The driving force behind the rapid improvement of a Dunedin speedway is its enthusiast committee, a promoter says.
Beachlands Speedway in Waldronville was named the most improved speedway in the nation at the New Zealand Speedway Awards in Auckland last Saturday.
Beachlands Speedway promoter Ricky Boulton, speaking to The Star last week, said the award was a “good reward for all the hard work the committee has put in”.
To win the title, Beachlands beat three other nominated speedways – Eastern States Speedway in Blenheim, Kihikihi Speedway near Te Awamutu in the Waikato and Stratford Speedway in Taranaki.
A committee needed “enthusiasm and drive” for a speedway to survive, he said.
“If you don’t [have them] you can fall by the wayside quite quickly.”
Beachlands won the same award two years ago.
“We’ve continued to improve faster than other speedways across the country.”
The current committee had transformed a struggling operation to a top entertainment venue.
The improvements included attracting 33% more members in the past year, on top of 40% the year before.
“Locally, we have 117 driving competitors. When the current committee took over three years ago, we had about a quarter of that membership.”
The membership was boosted by measures such as adding a second youth grade and making it more affordable for younger drivers to race, he said.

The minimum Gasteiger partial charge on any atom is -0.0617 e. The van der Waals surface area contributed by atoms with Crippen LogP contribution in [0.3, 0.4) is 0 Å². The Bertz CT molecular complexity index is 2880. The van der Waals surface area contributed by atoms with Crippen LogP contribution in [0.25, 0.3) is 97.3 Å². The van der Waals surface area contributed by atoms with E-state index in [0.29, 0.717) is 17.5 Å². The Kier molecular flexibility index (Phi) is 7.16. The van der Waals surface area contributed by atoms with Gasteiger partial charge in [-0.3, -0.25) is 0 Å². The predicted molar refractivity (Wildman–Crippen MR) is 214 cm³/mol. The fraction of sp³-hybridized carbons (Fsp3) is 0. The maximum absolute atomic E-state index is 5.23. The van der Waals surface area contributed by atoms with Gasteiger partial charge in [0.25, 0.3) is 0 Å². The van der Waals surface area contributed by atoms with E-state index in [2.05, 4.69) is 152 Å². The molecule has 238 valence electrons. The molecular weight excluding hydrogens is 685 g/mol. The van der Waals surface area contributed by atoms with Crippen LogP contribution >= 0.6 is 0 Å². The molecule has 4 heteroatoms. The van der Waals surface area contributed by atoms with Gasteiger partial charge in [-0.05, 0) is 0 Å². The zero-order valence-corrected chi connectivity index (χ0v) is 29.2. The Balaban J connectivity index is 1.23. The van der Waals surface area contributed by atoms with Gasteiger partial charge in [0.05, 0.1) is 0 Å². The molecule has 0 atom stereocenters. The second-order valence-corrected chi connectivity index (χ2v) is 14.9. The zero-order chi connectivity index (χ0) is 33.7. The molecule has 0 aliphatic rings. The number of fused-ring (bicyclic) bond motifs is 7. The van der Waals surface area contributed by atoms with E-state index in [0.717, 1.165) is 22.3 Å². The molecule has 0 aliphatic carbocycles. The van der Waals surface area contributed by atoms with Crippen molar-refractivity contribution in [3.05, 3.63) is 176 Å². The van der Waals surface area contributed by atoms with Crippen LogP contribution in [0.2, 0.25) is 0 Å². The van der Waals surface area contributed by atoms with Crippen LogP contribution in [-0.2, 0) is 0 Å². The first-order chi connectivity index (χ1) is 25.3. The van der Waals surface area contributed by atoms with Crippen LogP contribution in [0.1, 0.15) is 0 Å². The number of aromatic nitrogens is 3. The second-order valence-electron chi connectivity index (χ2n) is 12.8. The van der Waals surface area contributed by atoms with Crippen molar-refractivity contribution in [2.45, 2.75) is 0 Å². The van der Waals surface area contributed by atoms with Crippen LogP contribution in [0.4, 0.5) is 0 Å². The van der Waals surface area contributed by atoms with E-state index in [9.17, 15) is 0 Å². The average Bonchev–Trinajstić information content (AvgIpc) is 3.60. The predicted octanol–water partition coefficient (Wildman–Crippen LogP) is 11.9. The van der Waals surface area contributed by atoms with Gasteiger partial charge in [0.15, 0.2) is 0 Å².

“The youth are the future of our sport.”
The club had “branched out” to offer other grades, such as modified sprint grades.
By “thinking outside the box”, the club could offer racers and spectators something different, such as the inaugural “reverse ramp race derby” scheduled at the first meeting of the season in October this year.
Drivers would race cars in reverse gear, he said.
“We’ll be the first club to do it in New Zealand.”
He thanked the members who had helped improve the speedway, such as painting the venue and laying a new track surface.
The last two meetings of the past season attracted sell-out crowds, something “unheard of in Dunedin”.
To cater for the crowd, the club had expanded its car park area, opening the exit near the gun club in a bid to reduce the noise for residents of Friendship Dr when spectators and competitors leave at about 10pm.
Another reason for the big crowds was spectators being allowed to bring in their own food and beverages.
The gate price was also the cheapest of any speedway in New Zealand.
“They are the sort of things we have been doing, which are clearly working for us.”
The sell-out crowds were a signal of a “hunger for motorsport” in Dunedin.
“We are a place that delivers and we are no longer Dunedin’s best kept secret – Beachlands has stepped out from the shadows and become the place to be on a summer night.”